Think Climate Change Is Messy? Wait Until Geoengineering

Think Climate Change Is Messy? Wait Until Geoengineering

This is the idea behind a solar geoengineering technique known as stratospheric aerosol injection, only instead of a pigment, engineers would spray a sulfate that bounces some of the sun’s radiation back into space, an attempt at cooling the planet.

Geoengineering Is the Only Solution to Our Climate Calamities

Geoengineering Is the Only Solution to Our Climate Calamities

Geoengineering proposals generally fall into two categories: removing carbon from the atmosphere, or shielding Earth from solar radiation.European and Asian governments support geoengineering in principle, and it now has bipartisan support in the US, which recently approved $4 million for the National Oceanic Atmospheric Administration (NOAA) to assess solar climate interventions.

Sorry, But We Can’t Just Hack Our Way Out of Climate Doom

Sorry, But We Can’t Just Hack Our Way Out of Climate Doom

“Suddenly stopping solar geoengineering could cause the climate to change very rapidly, allowing ecosystems and economies less time to adapt to new conditions,” says Proctor.

The Side Effects of Solar Geoengineering Could Be Minimal

The Side Effects of Solar Geoengineering Could Be Minimal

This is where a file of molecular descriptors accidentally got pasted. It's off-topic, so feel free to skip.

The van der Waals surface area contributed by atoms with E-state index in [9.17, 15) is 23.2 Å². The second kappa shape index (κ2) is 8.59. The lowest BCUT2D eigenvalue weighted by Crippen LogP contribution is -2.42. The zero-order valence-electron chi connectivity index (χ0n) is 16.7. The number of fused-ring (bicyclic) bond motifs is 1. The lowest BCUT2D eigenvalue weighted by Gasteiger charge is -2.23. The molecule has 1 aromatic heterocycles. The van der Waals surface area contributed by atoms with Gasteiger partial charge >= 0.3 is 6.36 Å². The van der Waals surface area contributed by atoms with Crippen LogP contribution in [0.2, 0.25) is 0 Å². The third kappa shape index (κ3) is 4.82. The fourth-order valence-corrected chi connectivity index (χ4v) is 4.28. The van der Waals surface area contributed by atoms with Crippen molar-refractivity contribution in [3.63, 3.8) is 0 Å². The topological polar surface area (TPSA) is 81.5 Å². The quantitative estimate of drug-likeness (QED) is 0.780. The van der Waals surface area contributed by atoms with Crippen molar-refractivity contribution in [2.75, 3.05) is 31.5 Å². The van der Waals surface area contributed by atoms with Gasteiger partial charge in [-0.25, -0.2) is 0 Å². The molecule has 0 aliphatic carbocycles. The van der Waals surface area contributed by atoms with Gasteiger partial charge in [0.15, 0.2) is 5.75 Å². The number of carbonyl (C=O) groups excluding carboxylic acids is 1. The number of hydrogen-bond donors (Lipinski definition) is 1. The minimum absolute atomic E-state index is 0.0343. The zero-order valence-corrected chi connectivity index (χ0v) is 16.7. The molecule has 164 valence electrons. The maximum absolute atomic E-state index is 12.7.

The Side Effects of Solar Geoengineering Could Be Minimal JPL/NASA It sounds like a drastic course of action: inject stuff high into Earth’s atmosphere to reflect a little sunlight and help counteract global warming.

We Need Massive Change to Avoid Climate Hell

We Need Massive Change to Avoid Climate Hell

Meaning, we’re looking at unprecedented change, what is essentially the restructuring of civilization.“The report has sent a very clear message that if we don't act now and have substantial reductions in carbon dioxide emissions over the next decade, we are really making it very challenging to impossible to keep warming below 1.5 degrees,” said the IPCC’s Jim Skea at a press conference announcing the report, a massive survey by almost 100 authors (and 1,000 reviewers) citing 6,000 studies.The 2015 Paris Agreement included the 1.5 goal at the urging of island nations, which rising seas are threatening to drown.